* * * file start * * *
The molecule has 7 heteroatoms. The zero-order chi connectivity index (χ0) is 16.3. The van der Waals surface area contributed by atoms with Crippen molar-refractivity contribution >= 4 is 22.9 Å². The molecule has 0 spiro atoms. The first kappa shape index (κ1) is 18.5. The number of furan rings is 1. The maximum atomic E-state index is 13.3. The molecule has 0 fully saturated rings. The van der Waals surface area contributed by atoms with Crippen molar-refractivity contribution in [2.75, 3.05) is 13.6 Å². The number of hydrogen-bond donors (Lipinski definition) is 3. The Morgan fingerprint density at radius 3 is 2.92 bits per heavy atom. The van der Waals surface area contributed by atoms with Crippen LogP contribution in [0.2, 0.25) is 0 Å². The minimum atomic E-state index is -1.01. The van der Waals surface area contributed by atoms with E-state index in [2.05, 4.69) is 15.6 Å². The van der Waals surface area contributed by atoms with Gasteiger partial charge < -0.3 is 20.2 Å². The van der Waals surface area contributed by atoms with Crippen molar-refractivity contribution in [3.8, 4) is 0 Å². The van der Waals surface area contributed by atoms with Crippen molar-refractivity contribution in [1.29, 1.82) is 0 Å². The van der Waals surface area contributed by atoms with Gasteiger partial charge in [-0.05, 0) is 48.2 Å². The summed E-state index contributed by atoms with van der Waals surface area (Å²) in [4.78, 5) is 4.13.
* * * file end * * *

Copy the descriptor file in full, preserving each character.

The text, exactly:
The molecule has 7 heteroatoms. The zero-order chi connectivity index (χ0) is 16.3. The van der Waals surface area contributed by atoms with Crippen molar-refractivity contribution >= 4 is 22.9 Å². The molecule has 0 spiro atoms. The first kappa shape index (κ1) is 18.5. The number of furan rings is 1. The maximum atomic E-state index is 13.3. The molecule has 0 fully saturated rings. The van der Waals surface area contributed by atoms with Crippen molar-refractivity contribution in [2.75, 3.05) is 13.6 Å². The number of hydrogen-bond donors (Lipinski definition) is 3. The Morgan fingerprint density at radius 3 is 2.92 bits per heavy atom. The van der Waals surface area contributed by atoms with Crippen LogP contribution in [0.2, 0.25) is 0 Å². The minimum atomic E-state index is -1.01. The van der Waals surface area contributed by atoms with E-state index in [2.05, 4.69) is 15.6 Å². The van der Waals surface area contributed by atoms with Gasteiger partial charge < -0.3 is 20.2 Å². The van der Waals surface area contributed by atoms with Crippen molar-refractivity contribution in [3.8, 4) is 0 Å². The van der Waals surface area contributed by atoms with Crippen molar-refractivity contribution in [1.29, 1.82) is 0 Å². The van der Waals surface area contributed by atoms with Gasteiger partial charge in [-0.05, 0) is 48.2 Å². The summed E-state index contributed by atoms with van der Waals surface area (Å²) in [4.78, 5) is 4.13.